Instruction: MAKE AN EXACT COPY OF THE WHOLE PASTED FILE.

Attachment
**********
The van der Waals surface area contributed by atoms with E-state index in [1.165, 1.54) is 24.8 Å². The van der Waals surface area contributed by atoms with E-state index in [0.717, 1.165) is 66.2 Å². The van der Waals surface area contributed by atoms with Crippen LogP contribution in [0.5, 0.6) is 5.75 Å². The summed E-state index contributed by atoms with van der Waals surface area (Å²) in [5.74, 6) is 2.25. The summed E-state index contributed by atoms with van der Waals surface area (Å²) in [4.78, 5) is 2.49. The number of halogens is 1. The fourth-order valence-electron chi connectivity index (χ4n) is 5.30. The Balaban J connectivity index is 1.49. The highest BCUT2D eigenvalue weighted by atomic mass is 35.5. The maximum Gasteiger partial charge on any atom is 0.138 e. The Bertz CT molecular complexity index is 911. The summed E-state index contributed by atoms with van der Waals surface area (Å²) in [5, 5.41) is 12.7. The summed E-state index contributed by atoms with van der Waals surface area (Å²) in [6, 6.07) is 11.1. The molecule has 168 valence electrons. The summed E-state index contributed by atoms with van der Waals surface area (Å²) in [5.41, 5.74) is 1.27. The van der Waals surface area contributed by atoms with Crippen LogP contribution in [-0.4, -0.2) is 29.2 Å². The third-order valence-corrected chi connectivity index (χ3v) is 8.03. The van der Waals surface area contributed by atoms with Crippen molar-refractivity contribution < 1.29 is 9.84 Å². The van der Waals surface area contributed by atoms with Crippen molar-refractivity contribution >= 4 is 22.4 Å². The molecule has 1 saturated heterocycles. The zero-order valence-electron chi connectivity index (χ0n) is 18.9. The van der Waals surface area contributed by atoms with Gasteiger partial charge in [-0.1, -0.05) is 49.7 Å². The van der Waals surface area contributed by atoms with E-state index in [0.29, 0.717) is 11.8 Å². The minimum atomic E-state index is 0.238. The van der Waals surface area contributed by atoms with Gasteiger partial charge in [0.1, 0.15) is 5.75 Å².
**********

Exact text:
The van der Waals surface area contributed by atoms with E-state index in [1.165, 1.54) is 24.8 Å². The van der Waals surface area contributed by atoms with E-state index in [0.717, 1.165) is 66.2 Å². The van der Waals surface area contributed by atoms with Crippen LogP contribution in [0.5, 0.6) is 5.75 Å². The summed E-state index contributed by atoms with van der Waals surface area (Å²) in [5.74, 6) is 2.25. The summed E-state index contributed by atoms with van der Waals surface area (Å²) in [4.78, 5) is 2.49. The number of halogens is 1. The fourth-order valence-electron chi connectivity index (χ4n) is 5.30. The Balaban J connectivity index is 1.49. The highest BCUT2D eigenvalue weighted by atomic mass is 35.5. The maximum Gasteiger partial charge on any atom is 0.138 e. The Bertz CT molecular complexity index is 911. The summed E-state index contributed by atoms with van der Waals surface area (Å²) in [5, 5.41) is 12.7. The summed E-state index contributed by atoms with van der Waals surface area (Å²) in [6, 6.07) is 11.1. The molecule has 168 valence electrons. The summed E-state index contributed by atoms with van der Waals surface area (Å²) in [5.41, 5.74) is 1.27. The van der Waals surface area contributed by atoms with Crippen LogP contribution in [-0.4, -0.2) is 29.2 Å². The third-order valence-corrected chi connectivity index (χ3v) is 8.03. The van der Waals surface area contributed by atoms with Crippen molar-refractivity contribution < 1.29 is 9.84 Å². The van der Waals surface area contributed by atoms with Crippen molar-refractivity contribution >= 4 is 22.4 Å². The molecule has 1 saturated heterocycles. The zero-order valence-electron chi connectivity index (χ0n) is 18.9. The van der Waals surface area contributed by atoms with Gasteiger partial charge in [-0.1, -0.05) is 49.7 Å². The van der Waals surface area contributed by atoms with E-state index in [0.29, 0.717) is 11.8 Å². The minimum atomic E-state index is 0.238. The van der Waals surface area contributed by atoms with Gasteiger partial charge in [0.1, 0.15) is 5.75 Å².